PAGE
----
Iraq’s parliament on Wednesday approved a 2021 budget of 130 trillion Iraqi dinars ($89.65 billion) as the country wrestles with an economic and financial crisis due to low crude prices.
The budget deficit is estimated at 28.7 trillion Iraqi dinars ($19.79 billion), lawmakers said.
The 2021 budget set an oil price of $45 a barrel and expected oil exports of 3.25 million barrels per day (bpd), including 250,000 bpd from the Kurdish region, according to a budget document and lawmakers.
Iraq relies on oil to fund 97% of its state budget, and its commitment to an OPEC+ deal on reducing oil output has squeezed the finances of a government struggling to tackle the fallout from years of war and rampant corruption.
After months of wrangling, the Iraqi Kurdish region and the central government reached an agreement on thorny issues, including Kurdish oil sales and non-oil revenues, a move that lawmakers and Kurdish officials said might help ease tension between Baghdad and Erbil, the capital of the Kurdistan region.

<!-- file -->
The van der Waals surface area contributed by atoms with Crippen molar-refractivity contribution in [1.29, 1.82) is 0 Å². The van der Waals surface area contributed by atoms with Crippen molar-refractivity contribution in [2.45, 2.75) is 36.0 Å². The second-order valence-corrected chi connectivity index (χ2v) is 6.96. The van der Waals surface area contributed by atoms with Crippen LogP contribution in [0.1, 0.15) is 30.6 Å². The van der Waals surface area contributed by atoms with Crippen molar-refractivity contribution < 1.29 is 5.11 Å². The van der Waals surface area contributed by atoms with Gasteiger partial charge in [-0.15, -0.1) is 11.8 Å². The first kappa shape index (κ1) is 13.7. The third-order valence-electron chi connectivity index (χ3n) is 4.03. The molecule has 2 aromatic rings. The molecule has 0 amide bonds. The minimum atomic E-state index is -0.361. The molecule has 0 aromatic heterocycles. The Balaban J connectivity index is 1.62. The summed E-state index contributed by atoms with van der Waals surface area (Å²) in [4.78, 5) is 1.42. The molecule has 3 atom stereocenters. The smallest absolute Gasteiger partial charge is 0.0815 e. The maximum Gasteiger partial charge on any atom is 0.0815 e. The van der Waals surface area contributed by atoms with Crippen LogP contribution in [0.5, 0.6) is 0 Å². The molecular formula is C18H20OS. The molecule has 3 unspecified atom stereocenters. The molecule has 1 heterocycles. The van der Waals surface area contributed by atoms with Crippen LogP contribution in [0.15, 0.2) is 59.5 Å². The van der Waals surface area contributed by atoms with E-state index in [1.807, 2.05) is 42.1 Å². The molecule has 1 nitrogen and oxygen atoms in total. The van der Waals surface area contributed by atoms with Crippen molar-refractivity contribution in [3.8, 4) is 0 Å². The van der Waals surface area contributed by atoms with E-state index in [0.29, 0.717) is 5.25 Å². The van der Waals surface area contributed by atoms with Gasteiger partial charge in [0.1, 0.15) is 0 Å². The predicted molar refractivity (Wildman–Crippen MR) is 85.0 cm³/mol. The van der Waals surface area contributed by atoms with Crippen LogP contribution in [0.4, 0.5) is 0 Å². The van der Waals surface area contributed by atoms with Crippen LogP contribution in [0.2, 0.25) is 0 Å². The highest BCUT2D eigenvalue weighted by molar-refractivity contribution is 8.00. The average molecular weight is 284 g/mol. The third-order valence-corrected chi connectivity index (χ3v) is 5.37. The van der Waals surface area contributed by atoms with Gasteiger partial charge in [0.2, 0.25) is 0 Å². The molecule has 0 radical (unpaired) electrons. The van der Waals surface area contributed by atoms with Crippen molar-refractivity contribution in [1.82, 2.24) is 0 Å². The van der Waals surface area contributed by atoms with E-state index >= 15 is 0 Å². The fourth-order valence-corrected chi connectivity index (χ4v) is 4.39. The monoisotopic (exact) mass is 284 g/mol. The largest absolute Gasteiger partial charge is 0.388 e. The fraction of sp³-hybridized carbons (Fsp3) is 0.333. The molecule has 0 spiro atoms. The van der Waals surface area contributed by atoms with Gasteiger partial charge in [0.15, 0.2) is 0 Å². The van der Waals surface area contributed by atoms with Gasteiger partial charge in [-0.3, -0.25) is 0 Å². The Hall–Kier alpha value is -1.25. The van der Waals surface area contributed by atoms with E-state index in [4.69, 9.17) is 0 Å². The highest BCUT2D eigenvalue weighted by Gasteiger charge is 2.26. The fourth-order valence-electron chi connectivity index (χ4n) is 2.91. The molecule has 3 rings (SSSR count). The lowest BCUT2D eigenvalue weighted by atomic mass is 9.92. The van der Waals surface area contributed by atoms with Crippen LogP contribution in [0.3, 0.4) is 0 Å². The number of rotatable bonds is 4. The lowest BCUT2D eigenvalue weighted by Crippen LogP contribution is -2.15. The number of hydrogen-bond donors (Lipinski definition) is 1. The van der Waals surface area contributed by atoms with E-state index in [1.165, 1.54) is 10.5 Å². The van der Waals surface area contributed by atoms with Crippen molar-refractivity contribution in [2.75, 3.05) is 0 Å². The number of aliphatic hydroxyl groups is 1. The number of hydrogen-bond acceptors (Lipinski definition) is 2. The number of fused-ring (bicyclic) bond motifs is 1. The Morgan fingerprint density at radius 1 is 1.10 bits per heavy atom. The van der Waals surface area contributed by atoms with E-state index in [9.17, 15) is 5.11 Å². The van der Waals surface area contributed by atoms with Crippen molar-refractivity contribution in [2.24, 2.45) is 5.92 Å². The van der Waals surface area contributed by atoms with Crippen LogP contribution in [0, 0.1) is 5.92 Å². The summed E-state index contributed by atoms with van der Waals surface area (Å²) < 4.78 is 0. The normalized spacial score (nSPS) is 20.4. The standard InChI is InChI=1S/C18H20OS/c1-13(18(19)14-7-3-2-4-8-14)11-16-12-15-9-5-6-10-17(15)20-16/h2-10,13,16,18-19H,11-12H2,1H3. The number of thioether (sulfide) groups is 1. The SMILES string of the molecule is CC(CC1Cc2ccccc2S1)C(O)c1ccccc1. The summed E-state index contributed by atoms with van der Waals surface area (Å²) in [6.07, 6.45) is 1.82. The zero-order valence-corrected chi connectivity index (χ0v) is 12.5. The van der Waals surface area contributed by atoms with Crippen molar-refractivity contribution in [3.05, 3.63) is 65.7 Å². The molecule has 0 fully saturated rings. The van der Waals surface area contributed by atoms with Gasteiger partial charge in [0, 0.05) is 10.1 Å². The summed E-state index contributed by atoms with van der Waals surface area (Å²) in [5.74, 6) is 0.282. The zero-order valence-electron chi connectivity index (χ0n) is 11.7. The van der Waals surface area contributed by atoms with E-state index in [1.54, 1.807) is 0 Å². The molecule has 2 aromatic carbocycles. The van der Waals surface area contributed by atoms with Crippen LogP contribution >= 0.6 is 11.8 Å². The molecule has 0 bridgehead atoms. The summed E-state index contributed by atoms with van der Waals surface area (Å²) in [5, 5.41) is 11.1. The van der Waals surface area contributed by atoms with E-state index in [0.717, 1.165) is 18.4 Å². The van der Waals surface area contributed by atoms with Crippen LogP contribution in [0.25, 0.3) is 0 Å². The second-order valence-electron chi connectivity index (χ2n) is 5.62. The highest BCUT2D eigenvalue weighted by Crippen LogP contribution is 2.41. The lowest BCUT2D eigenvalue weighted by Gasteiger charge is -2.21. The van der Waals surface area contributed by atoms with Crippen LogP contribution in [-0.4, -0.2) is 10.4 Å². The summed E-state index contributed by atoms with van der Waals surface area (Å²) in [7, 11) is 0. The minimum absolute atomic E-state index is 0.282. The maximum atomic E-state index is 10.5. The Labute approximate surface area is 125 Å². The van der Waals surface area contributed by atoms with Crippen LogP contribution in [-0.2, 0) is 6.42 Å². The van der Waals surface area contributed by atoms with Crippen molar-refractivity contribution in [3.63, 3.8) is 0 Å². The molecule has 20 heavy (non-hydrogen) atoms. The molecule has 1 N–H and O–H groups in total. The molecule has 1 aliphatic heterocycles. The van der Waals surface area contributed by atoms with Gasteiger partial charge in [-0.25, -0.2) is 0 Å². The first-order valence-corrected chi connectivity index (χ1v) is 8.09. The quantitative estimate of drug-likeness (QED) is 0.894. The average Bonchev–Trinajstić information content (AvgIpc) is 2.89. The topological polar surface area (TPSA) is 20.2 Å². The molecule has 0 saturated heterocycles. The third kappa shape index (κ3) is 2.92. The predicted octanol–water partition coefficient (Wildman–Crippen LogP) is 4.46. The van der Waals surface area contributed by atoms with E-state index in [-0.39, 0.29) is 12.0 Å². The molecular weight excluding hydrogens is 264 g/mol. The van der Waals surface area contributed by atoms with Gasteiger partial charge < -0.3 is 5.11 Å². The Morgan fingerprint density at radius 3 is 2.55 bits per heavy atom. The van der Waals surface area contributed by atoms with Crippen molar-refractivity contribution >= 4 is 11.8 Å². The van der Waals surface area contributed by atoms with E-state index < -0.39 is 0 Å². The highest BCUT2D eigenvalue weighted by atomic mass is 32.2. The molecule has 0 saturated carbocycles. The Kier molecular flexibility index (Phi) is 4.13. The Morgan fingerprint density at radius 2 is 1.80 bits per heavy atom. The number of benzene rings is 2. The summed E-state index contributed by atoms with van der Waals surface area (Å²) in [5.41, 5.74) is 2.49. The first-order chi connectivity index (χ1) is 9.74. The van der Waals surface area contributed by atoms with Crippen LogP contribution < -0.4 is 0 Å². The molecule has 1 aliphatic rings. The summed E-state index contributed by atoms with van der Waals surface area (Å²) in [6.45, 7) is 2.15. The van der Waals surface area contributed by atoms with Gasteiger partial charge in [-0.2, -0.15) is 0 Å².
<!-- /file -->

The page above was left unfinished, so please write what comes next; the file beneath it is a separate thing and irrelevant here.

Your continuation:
Under the 2021 budget law, which was passed by a majority of Arab and Kurdish legislators, Iraqi Kurdistan will be committed to produce no less than 460,000 bpd of oil.
After deducting expenses for production operations in the region, transport of oil and the domestic consumption of crude oil, the Kurdish Regional Government (KRG) must hand over to Baghdad revenues generated from regional oil exports of 250,000 bpd, according to Iraq’s Oil Marketing Company (SOMO) pricing.
Iraqi Kurdish Prime Minister Masrour Barzani praised the approval of the federal budget in a statement and said it helped restore “a glimmer of hope” for better relations with the federal government.
Parliament failed to approve a budget draft for 2020 and later had to pass an emergency spending bill to allow the cash-strapped government to borrow abroad as the economy reels from low oil prices.